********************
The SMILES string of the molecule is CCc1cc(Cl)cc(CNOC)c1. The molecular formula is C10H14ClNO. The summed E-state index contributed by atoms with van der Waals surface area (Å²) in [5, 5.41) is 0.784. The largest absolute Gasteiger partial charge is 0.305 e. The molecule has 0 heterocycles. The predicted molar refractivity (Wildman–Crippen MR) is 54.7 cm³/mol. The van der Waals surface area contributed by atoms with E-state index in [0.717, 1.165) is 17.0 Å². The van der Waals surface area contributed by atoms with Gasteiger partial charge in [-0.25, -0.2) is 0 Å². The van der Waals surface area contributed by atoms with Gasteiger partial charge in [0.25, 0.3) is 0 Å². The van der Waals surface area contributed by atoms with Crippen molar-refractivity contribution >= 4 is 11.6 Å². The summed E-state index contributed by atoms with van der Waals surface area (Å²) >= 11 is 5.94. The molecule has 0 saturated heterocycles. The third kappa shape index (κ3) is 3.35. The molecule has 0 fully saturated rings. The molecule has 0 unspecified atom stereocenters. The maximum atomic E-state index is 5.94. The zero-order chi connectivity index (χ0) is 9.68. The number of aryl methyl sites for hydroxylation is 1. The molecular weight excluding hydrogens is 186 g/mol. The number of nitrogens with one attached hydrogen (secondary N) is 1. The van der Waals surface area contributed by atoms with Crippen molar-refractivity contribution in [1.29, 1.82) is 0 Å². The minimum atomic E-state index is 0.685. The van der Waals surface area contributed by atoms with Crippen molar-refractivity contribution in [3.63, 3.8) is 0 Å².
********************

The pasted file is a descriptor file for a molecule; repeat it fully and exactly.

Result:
The SMILES string of the molecule is CCc1cc(Cl)cc(CNOC)c1. The molecular formula is C10H14ClNO. The summed E-state index contributed by atoms with van der Waals surface area (Å²) in [5, 5.41) is 0.784. The largest absolute Gasteiger partial charge is 0.305 e. The molecule has 0 heterocycles. The predicted molar refractivity (Wildman–Crippen MR) is 54.7 cm³/mol. The van der Waals surface area contributed by atoms with E-state index in [0.717, 1.165) is 17.0 Å². The van der Waals surface area contributed by atoms with Gasteiger partial charge in [-0.25, -0.2) is 0 Å². The van der Waals surface area contributed by atoms with Gasteiger partial charge in [0.25, 0.3) is 0 Å². The van der Waals surface area contributed by atoms with Crippen molar-refractivity contribution >= 4 is 11.6 Å². The summed E-state index contributed by atoms with van der Waals surface area (Å²) >= 11 is 5.94. The molecule has 0 saturated heterocycles. The third kappa shape index (κ3) is 3.35. The molecule has 0 fully saturated rings. The molecule has 0 unspecified atom stereocenters. The maximum atomic E-state index is 5.94. The zero-order chi connectivity index (χ0) is 9.68. The number of aryl methyl sites for hydroxylation is 1. The molecular weight excluding hydrogens is 186 g/mol. The number of nitrogens with one attached hydrogen (secondary N) is 1. The van der Waals surface area contributed by atoms with Crippen molar-refractivity contribution in [1.29, 1.82) is 0 Å². The minimum atomic E-state index is 0.685. The van der Waals surface area contributed by atoms with Crippen molar-refractivity contribution in [3.63, 3.8) is 0 Å².